The putative class is enormous. When Target first announced the breach, on Dec. 19, it said that over 40 million customers had been affected. It later revealed that another group of 70 million was impacted, though some overlap was possible.

Santos and Caretti allege that the manner in which Target stored customer data fell short of legal requirements and industry standards and that the company lagged in notifying customers of the breach, exposing them to the risk of fraud and identity theft.

They assert claims for negligence, breach of contract, breach of fiduciary duty, bailment and violation of the Gramm-Leach-Bliley Act, a federal law that requires business to have a privacy policy and communicate it to customers.

The lawsuit seeks actual damages, equitable relief to prevent future harm, including credit monitoring and disgorgement of the profits Target earned during the “holiday shopping season,” when the the breach occurred.

The plaintiffs’ lawyer, Jason Travis Brown of the JTB Law Group in Jersey City, says he has filed similar actions in Massachusetts and Minnesota and now has 50 clients around the country and keeps hearing from possible new ones.

Third Circuit law requires injury-in-fact for this type of claim but Brown says that standard can be met.

He says he has clients who not only had their accounts compromised but have seen their available credit lowered by as much as 90 percent by lenders seeking to minimize exposure, creating hardship for those who live paycheck to paycheck. Some are “psychologically devastated,” he says.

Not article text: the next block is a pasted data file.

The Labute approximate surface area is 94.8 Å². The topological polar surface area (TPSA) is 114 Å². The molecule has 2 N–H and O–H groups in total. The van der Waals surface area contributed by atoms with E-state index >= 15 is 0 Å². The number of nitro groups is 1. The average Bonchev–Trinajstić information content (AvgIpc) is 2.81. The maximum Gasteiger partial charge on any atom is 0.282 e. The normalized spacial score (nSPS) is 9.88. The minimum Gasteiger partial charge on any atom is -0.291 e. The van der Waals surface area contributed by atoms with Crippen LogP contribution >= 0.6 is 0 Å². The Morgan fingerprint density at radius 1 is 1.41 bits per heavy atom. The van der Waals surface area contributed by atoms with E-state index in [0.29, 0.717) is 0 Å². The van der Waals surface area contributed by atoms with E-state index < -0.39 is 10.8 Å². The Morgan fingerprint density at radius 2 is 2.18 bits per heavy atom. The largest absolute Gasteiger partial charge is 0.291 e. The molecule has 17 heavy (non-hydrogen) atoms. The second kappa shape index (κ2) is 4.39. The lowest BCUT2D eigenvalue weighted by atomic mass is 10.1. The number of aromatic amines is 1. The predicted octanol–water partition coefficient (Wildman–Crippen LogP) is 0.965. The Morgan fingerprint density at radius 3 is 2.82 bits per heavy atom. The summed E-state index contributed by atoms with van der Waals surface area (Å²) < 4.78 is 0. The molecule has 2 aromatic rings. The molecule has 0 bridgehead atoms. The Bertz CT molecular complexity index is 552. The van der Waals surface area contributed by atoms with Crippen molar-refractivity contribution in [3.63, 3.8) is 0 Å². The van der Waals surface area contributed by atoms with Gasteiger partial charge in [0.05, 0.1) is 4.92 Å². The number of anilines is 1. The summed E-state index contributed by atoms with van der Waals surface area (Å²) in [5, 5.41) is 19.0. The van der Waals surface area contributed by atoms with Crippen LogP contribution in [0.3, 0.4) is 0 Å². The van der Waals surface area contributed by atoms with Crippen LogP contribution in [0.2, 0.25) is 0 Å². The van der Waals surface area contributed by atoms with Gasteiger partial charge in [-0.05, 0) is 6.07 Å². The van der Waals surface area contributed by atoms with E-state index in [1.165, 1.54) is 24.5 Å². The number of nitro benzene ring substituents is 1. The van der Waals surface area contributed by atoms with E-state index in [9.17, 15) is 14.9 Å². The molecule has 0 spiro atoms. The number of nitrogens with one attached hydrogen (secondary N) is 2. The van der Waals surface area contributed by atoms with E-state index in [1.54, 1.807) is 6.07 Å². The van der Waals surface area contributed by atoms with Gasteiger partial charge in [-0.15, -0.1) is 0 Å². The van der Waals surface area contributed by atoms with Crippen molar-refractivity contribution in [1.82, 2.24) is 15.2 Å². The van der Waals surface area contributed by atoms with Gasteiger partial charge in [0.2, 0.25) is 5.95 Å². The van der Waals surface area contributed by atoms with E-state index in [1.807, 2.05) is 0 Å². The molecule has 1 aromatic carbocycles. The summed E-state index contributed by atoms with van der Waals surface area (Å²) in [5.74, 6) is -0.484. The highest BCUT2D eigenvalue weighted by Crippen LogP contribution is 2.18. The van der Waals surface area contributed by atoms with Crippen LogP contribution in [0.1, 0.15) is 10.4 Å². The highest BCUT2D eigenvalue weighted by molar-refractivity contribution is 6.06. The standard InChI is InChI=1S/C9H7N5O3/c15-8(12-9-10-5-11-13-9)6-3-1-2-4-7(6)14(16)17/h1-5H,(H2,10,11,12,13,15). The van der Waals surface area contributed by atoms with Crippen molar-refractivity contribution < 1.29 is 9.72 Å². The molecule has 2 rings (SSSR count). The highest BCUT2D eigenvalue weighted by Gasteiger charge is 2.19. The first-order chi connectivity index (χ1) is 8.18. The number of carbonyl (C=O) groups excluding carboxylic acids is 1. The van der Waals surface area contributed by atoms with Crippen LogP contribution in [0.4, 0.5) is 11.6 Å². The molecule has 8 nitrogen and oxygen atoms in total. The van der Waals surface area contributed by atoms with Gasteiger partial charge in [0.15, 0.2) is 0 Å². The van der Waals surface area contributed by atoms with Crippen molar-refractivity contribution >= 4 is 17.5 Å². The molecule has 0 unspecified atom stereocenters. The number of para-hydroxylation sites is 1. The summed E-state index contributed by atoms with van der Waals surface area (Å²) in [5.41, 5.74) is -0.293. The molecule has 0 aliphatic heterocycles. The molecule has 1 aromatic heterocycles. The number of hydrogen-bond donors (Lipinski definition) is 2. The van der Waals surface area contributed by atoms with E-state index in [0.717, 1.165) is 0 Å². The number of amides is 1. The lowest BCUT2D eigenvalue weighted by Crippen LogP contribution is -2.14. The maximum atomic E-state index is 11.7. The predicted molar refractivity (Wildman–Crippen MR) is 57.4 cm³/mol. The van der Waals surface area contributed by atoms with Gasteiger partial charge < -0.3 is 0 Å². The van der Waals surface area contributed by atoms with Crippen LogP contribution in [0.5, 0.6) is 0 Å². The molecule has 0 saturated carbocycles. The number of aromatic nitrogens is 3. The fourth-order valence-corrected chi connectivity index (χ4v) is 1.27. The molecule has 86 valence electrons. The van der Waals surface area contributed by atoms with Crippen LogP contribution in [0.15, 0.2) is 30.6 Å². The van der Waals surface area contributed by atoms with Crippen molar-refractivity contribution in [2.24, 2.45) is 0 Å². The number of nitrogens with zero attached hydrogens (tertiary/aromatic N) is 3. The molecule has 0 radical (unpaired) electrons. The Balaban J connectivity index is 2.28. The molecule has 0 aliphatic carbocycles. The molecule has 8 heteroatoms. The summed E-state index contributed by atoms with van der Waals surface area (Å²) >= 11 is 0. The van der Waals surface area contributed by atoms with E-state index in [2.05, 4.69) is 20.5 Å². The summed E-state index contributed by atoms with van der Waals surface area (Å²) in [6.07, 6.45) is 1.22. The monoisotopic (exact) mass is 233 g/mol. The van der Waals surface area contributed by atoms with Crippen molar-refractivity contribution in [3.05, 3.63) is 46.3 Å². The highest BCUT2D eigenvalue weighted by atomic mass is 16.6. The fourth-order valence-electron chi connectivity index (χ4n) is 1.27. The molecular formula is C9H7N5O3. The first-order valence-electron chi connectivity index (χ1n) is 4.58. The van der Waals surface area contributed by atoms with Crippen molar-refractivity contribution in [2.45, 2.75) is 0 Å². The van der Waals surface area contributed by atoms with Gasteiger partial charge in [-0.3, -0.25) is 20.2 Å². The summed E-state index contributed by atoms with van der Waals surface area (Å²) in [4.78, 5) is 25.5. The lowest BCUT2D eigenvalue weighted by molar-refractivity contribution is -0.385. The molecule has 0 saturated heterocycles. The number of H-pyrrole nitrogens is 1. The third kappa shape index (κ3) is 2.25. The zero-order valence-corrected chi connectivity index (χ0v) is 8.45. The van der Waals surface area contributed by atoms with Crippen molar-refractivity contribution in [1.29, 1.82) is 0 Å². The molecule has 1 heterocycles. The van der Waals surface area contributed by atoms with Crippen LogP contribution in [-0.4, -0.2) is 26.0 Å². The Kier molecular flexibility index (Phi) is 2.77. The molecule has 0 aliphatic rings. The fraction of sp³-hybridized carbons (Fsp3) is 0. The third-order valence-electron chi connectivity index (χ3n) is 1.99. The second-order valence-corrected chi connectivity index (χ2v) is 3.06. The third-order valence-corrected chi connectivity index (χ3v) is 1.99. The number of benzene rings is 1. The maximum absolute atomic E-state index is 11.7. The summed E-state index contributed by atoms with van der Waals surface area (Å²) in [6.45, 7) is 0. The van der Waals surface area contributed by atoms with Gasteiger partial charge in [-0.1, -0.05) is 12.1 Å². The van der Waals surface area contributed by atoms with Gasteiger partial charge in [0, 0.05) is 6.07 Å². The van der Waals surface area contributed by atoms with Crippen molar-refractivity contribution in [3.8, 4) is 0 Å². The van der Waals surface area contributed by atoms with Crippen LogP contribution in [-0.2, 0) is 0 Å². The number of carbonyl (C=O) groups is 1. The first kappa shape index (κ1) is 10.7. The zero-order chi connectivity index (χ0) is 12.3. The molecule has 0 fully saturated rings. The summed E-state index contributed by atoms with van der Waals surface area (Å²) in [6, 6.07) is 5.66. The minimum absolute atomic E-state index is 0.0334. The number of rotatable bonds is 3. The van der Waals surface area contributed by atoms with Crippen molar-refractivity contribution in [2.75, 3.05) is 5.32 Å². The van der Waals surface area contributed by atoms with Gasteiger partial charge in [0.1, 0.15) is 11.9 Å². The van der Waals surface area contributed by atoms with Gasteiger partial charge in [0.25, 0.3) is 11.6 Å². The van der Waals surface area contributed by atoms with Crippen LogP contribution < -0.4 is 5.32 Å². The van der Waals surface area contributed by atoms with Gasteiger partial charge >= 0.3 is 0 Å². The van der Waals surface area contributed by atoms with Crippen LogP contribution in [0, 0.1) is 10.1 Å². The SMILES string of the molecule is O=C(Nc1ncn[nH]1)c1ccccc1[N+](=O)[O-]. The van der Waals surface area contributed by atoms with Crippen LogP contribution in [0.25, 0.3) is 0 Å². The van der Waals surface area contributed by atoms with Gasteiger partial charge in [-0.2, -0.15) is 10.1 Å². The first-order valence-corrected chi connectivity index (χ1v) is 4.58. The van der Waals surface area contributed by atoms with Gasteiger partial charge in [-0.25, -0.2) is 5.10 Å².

He adds that he got a call Wednesday from someone who said hundreds of dollars were taken from an account linked to a compromised card.

On Feb. 6, Brown agreed with Target counsel Jamie Levitt of Morrison & Foerster in New York to stay the lawsuit pending a decision by the Judicial Panel on Multidistrict Litigation on whether to consolidate the lawsuits filed around the country and if so where.

The MDL panel was asked to do so on Dec. 24, by Daniel Becnel, of the Becnel Law Firm in Reserve Louisiana, the same day he filed suit against Target in the Middle District of Louisiana.

Becnel wants everything transferred there but others have since urged various other venues, including Utah, California, Illinois and Target’s home state of Minnesota.

Target told the MDL panel on Jan. 30 that supports consolidation in Minnesota. At that point, it faced 72 class actions and one individual suit in various venues. Minnesota had the most, with 12.

The cases are very similar, said Target, referring to claims like those in Santos as well as claims for invasion of privacy, violation of the Federal Stored Communications Act and violation of state consumer protection statutes, among others.

The MDL panel is expected to address the issue at its March 27 meeting in San Diego.

The stay stipulation in Santos preserved the right to amend the complaint and Brown says he intends to so, possibly adding defendants or filing a separate action against others who might also be at fault.

Scott Vernick, of Fox Rothschild in Philadelphia, who heads the firm’s Privacy and Data Security practice group section and has counseled companies on how to handle data breaches calls A-2480 an understandable reaction but cautions against burdening business and driving them out of the state.

He notes that most companies already provide the free credit reports called for in the bill and that a “one size fits all approach” will not work. “What you can expect of an Amazon or an eBay is different from what you can expect of a small business that just happens to do a lot of online activity.”